Bakhita radio submits apology, pleads for journalist’s release
August 18, 2014 (JUBA) – The management of the Catholic-owned Bakhita radio on Monday apologised to South Sudan national security officials and demanded the release of its news editor.
The move comes days after the station was closed for airing news in which the opposition claimed government forces attacked their positions in Unity and Jonglei states.
“When they [security agents] came, they couldn’t tell us what happened. When we interacted with them, they told us it is the news that we read in the morning,” Bakhita radio director, Albino Tokwaro told reporters in the capital, Juba.
“We narrated to them what actually happened and we apologized that it was a mistake. I said officer this is a first time this gentleman has done a mistake why don’t you forgive him,” he added.
Security agents were irked by remarks attributed to rebel spokesperson, Peter Riek Gew regarding Friday’s clashes, which the United Nations Mission in South Sudan (UNMISS) too confirmed.
South Sudan’s presidential spokesman, Ateny Wek Ateny said Monday that the news in question blamed government troops for attacking rebel positions last Friday.
“Radio Bakhita’s editor made the public to believe that it was the government attacking the rebels, not [the] rebels attacking the government positions,” Ateny told Sudan Tribune by phone.
“The government is in towns and the attacks come from outside. So it was not the town moving to attack. That was the reason that he was detained,” he added.
According to Tokwaro, the news editor, David Ocen remains in custody while the station remains closed.
“We [South Sudanese] are still learning to be democratic so one has to be very careful when writing news. I think ethically, all the journalists should be able to work very correctly,” he said.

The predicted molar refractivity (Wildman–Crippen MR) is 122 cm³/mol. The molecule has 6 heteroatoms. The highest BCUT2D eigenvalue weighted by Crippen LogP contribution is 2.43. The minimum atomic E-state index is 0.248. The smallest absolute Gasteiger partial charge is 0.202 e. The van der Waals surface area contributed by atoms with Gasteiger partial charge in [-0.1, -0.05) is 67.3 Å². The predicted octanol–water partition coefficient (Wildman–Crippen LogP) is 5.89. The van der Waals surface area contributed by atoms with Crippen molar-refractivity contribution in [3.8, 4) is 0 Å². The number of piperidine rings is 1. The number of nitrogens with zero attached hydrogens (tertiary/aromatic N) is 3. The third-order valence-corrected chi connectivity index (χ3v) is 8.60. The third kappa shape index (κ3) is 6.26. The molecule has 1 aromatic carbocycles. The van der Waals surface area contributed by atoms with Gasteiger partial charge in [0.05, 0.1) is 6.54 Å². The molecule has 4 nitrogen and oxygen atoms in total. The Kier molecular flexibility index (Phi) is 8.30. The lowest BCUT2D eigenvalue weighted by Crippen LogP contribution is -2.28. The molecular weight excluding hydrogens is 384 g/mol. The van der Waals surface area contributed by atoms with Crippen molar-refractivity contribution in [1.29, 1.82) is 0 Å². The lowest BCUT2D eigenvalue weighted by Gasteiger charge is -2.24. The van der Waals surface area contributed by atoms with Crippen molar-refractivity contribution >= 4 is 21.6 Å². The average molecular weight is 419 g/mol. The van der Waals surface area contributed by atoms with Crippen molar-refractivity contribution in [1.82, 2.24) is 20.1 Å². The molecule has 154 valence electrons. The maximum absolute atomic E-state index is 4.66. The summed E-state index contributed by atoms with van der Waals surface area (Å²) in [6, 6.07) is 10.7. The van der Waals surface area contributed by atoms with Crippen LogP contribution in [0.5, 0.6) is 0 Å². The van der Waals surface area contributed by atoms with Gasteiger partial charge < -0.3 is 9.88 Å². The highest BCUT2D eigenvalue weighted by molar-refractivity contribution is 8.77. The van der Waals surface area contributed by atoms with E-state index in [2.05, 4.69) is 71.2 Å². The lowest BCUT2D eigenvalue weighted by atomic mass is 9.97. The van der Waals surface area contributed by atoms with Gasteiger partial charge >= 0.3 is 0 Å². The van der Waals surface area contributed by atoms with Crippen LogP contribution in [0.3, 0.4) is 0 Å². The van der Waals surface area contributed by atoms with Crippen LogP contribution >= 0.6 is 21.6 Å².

Oliver Modi Philip, the Union of South Sudan Journalists (UJOSS) chairperson, said the radio’s closure was “unconstitutional” and condemned it news editor’s arrest.
“The radio has many programs like health issues, entertaining and church services and closing it down means you are depriving South Sudanese the right to information and this is contrary to our laws,” Modi told Sudan Tribune by phone on Monday.
Meanwhile UNMISS has expressed concern over the closure of the Catholic-owned station.
“The Mission notes the increasing efforts to curtail operations of media houses and the work of journalists, covering the conflict in South Sudan, including the forced closure of Radio Bakhita and other impositions of restrictions on freedom of expression and freedom of the media,” the mission said in a statement issued Monday.
“UNMISS calls on the government of South Sudan and the opposition forces to respect the freedom of information and freedom of expression,” it added.
South Sudanese journalists are often arrested for reporting on security matters. Last month, a freelance reporter working for Weer Bei radio in Northern Bar El Ghazal state fled the capital, Aweil after authorities threatened to arrest him.
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